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Algebra Applies to the Real World? No Way!

Main Core Tie

Mathematics Grade 6
Strand: EXPRESSIONS AND EQUATIONS (6.EE) Standard 6.EE.2

Additional Core Ties

Mathematics Grade 6
Strand: EXPRESSIONS AND EQUATIONS (6.EE) Standard 6.EE.6

Authors

Utah LessonPlans

Summary

This activity helps students to apply two-step equations to the real world.


Materials

Additional Resources

Books

Divide and Ride, by Stuart Murphy; ISBN 0064467104


Background for Teachers

This is a follow-up activity designed to extend your students' knowledge of solving two-step equations through a review and real life situations. Students should have an understanding of equality and solving equations before attempting this lesson.

This lesson employs the skills of Bloom's Taxonomy, which include three overlapping domains: the cognitive, psychomotor, and affective. Bloom's Taxonomy aids these domains through steps of educational objectives: knowledge, understanding, application, analysis, synthesis, and evaluation, all of which are used in the situation cards portion of this lesson. Bloom's is recommended for all curriculum areas to enhance the thinking abilities of your students.


Instructional Procedures

Invitation to Learn

Post this question on the board: Does algebra relate to "real life?" Instruct students to jot down their responses in their math journals. This question will be discussed at the end of the lesson.

Instructional Procedures

  1. Have all students stand and pass out one Algepairs Card to each. Starting anywhere in the room, have a student read his/her card. The student who can complete that card should read their card, and so on. Students should sit down when finished and try to complete the problems as the cards are read to stay engaged in the game.
  2. Redistribute cards and play again, or collect cards.
  3. Put students into groups of three and pass out one Situation Card and calculator (optional) to each group. Cards are on different colors to indicate whether they are easy (red), midlevel (green), or challenging (blue). You may use these to vary difficulty or to help specific students. Students must still show all of their work if they use a calculator.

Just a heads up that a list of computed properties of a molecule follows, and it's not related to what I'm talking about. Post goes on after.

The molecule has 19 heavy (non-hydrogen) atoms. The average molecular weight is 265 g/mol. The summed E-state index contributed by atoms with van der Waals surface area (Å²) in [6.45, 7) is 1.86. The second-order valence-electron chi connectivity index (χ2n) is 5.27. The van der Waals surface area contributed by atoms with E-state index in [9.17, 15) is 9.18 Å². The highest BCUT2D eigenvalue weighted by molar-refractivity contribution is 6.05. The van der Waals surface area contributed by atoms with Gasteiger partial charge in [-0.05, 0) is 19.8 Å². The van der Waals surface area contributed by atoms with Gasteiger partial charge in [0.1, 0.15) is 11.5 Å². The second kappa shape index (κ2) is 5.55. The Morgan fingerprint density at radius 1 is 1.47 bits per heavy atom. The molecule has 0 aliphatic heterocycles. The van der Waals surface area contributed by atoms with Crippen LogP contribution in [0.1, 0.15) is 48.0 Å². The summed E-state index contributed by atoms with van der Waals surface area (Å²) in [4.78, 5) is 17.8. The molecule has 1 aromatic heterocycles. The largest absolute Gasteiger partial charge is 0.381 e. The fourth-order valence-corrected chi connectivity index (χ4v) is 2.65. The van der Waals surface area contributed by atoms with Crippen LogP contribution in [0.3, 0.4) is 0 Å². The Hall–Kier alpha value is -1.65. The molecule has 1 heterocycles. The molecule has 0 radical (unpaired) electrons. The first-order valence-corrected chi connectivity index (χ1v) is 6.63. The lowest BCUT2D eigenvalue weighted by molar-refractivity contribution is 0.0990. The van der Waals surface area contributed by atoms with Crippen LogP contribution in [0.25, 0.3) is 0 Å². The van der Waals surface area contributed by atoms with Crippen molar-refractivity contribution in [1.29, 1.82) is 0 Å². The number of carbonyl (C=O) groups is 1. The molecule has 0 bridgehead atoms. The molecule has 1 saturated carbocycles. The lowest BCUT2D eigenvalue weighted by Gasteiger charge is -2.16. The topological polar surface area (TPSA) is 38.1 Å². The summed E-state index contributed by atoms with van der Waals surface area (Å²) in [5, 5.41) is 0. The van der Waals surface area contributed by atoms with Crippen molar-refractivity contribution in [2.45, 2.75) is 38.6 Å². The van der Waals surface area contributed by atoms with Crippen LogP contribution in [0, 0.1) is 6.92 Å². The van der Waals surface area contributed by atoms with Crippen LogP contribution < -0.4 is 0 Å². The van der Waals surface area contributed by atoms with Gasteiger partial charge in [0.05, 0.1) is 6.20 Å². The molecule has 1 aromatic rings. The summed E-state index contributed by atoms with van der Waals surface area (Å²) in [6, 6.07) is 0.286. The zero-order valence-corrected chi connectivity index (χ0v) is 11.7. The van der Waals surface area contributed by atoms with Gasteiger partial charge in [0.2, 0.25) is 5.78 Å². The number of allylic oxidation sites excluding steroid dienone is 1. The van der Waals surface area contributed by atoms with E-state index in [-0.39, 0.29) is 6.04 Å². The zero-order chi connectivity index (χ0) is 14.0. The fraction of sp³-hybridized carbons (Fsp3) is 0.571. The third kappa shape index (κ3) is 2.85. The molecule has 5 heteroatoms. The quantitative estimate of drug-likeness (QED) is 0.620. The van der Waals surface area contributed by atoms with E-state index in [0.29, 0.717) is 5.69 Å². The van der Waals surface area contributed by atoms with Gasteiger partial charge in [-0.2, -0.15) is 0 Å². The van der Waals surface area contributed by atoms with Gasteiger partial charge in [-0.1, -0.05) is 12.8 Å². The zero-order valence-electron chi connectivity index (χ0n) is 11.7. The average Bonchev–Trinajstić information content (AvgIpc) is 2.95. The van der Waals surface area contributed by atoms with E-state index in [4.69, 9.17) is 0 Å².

4. Have students work cooperatively to understand the problem, write an equation, and find the solution. They should each be able to explain the solution to someone in another group. For example, if a student has Situation Card 7, she should understand that since baby-sitting pays $7.50 an hour and she baby-sat for 4 hours that means she made $7.50 each of those hours. The unknown is how much she made. 7.50 x 4 = $30 on Saturday night.
  5. If students finish early, ask them questions to extend their thinking, or pass out another situation card not being solved by another group.
  6. When all groups are finished, regroup students in threes with each person from a different original group. Have them take turns sharing their situation and equation then allowing the other students in the group to solve the problem using the equation. Allow enough time for all students to share and solve.
  7. Again regroup students into threes and instruct them to create a situation of their own. They must have a variable and their equation must be two steps.
  8. Use the finished situations and equations for sharing and/or assessment.
  9. Discuss the Invitation to Learn using ideas from the situation cards and earlier discussion. Have students share any new ideas in their math journals.


Strategies for Diverse Learners

  • Pass out more than one Algepairs Card to your advanced learners.
  • Vary the levels of Situation Cards for advanced and special needs students.


Extensions

  • Have students write an essay to convince their peers that algebra relates to real life.
  • Read Divide and Ride, by Stuart Murphy, and have the students create equations for the situations described.
  • Go to futureschannel.com and click on Algebra in the Real World to download videos displaying algebra in real world situations. Could use this as a kick-off or follow-up to the activity.

    Family Connections

  • Decide on a travel spot for a real or imaginary family vacation. Determine at least 5 expenses (i.e. airline tickets, rental car, food, activity prices, etc.), create equations for each, and solve. Based on your data, how much will the trip cost?
  • Create a student edition of Algepairs Cards to play at home.


Assessment Plan

  • Students should create their own algebraic situation, then write an equation and solve.
  • Informal assessment during Algepairs game and math journaling.


Bibliography

Martinie, S. (2003, October). Families ask: cooperative groups. Mathematics Teaching in the Middle School, 9, 106-107.

More than 900 studies endorse the use of cooperative learning, which improves student achievement, social skills, and motivation and enthusiasm for math. Students learn and retain information better in cooperative groups. Students are held responsible for their own learning and build confidence and value in their own thinking.

Panitz, T. (2000). Using cooperative learning 100% of the time in mathematics classes establishes a student-centered, interactive learning environment. ERIC Source (ERIC ED448063). Retrieved December 3, 2006, from http://www.eric.ed.gov

Cooperative learning activities help to identify student misconceptions and enable the teacher to focus on specific concepts. Verbal, visual, and kinesthetic student learning styles are addressed. The benefits of cooperative learning are indicated, including enhanced critical thinking skills, better student-teacher relationships, and an enjoyment of math classes.


Created: 07/09/2007
Updated: 02/05/2018
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